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OBJECTIVE: Anorexia nervosa (AN) is a serious psychiatric illness associated with significant medical and psychiatric comorbidity and impairment. Theoretical models of AN and self-report studies suggest that negative self-evaluation (i.e., low self-esteem) is related to the development and maintenance of AN. The goal of this study was to extend findings from self-report methodology using a neurocognitive task that probes self-evaluation implicitly and explicitly. METHOD: We compared female adolescent and adult patients with AN (n = 35) and healthy controls (HC, n = 38) on explicit (i.e., endorsement of words as self-relevant), implicit (recall, recognition, reaction time), and composite (i.e., valence index, bias score, drift rates) indices of self-evaluation. We applied a drift-diffusion model to compute the drift rates, reflecting participants' decision-making process as to whether words were self-relevant. The association between self-evaluation indices and eating disorder severity was examined. RESULTS: There were significant Group × Condition interaction effects for all explicit and implicit measures (all p's ≤ .01), where the AN group endorsed, recalled, and recognized more negative relative to positive words than HC. The AN group had more negative valence index and bias scores, and slower drift rate away from negative words, reflecting more negative self-evaluation. The finding for recall was attenuated when individuals with depression were excluded. Measures of self-evaluation bias were not related to eating disorder severity. DISCUSSION: Using a neurocognitive approach that includes explicit and implicit indices of bias, results suggest that patients with AN have more negative self-evaluation. Due to the cross-sectional design, additional studies are needed to further evaluate directionality. PUBLIC SIGNIFICANCE: Negative self-evaluation/low self-esteem is thought to contribute to eating disorder symptoms. Findings of this study using a neurocognitive task to probe self-evaluation suggested that individuals with anorexia nervosa have more negative self-evaluation, reflected by endorsing and remembering more negative (than positive) words compared to healthy controls, and doing so faster. Targeting the construct of negative self-evaluation in treatment of AN may be warranted.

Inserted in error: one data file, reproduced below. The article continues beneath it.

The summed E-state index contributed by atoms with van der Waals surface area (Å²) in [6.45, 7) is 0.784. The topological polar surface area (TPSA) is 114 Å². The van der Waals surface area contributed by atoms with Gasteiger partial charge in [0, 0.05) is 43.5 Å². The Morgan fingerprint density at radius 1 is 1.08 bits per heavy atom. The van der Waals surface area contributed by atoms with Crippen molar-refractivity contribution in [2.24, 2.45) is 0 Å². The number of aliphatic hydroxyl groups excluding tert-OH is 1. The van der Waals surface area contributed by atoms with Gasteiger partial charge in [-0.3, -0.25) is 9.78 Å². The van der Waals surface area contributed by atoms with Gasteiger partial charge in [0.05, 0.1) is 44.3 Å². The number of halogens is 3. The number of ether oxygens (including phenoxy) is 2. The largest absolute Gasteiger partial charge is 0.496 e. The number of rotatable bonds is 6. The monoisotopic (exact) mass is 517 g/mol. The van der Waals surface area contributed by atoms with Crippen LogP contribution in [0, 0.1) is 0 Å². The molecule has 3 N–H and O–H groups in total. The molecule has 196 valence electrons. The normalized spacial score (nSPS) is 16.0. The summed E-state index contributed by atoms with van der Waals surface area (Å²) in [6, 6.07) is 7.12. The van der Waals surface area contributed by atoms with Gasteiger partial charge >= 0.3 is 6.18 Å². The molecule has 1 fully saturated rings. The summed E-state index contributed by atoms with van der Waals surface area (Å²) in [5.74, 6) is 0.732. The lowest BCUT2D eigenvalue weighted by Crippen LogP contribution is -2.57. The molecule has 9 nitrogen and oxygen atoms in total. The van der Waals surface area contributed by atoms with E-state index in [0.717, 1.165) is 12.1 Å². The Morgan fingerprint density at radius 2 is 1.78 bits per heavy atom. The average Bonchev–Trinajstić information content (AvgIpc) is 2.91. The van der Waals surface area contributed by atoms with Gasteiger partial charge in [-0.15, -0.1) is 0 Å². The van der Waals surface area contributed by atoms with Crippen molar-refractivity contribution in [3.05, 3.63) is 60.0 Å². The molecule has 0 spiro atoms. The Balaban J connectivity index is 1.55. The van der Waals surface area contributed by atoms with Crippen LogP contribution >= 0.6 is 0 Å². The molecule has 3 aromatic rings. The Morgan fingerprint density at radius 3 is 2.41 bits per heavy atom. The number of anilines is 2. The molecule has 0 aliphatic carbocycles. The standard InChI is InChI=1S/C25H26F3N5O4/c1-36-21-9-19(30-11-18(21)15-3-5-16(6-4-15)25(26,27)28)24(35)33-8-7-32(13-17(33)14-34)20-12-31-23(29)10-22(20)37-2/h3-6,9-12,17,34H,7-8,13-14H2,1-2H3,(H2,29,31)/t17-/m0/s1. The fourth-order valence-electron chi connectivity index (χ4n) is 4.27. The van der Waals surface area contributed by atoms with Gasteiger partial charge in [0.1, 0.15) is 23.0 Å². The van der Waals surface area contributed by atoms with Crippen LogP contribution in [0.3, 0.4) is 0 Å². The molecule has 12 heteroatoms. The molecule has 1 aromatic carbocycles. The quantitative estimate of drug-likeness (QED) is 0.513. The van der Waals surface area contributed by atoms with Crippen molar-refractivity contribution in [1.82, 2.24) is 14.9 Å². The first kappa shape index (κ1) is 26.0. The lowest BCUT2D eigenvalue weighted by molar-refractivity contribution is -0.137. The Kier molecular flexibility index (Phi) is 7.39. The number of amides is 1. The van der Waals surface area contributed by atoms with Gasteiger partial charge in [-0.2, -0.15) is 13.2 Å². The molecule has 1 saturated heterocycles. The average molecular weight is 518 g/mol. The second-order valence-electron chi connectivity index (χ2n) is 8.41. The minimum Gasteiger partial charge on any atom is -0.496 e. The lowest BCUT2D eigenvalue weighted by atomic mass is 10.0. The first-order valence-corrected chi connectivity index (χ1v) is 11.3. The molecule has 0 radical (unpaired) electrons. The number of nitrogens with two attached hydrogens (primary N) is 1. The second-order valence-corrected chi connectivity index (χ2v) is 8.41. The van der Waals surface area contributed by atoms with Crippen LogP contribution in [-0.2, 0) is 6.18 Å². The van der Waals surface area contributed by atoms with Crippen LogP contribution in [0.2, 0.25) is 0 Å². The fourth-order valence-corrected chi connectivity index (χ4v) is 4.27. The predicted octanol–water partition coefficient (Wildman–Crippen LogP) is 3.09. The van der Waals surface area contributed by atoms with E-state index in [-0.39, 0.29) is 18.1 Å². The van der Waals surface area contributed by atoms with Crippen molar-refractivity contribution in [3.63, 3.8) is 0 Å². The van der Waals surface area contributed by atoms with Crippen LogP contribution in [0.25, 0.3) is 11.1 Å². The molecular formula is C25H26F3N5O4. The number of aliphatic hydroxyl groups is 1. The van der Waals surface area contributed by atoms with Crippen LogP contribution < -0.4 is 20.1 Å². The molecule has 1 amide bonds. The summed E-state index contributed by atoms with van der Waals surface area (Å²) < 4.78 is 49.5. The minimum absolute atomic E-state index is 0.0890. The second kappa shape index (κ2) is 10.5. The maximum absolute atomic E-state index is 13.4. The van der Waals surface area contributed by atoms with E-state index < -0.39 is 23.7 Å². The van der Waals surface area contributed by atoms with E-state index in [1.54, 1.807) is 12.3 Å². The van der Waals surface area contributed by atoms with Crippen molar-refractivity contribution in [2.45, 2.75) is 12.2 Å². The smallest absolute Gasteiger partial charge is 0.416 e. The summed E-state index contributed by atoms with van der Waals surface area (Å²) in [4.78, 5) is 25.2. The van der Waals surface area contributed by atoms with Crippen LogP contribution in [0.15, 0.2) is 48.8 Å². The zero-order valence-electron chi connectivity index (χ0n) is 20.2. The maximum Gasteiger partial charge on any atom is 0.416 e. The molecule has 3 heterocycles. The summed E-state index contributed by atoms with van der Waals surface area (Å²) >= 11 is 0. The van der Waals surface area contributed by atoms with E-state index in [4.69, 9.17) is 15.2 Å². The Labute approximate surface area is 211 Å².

Original publication




Journal article


Int J Eat Disord

Publication Date



anorexia nervosa, drift-diffusion model, eating disorder, processing bias, self-esteem, self-evaluation, self-referential encoding task, self-referential processing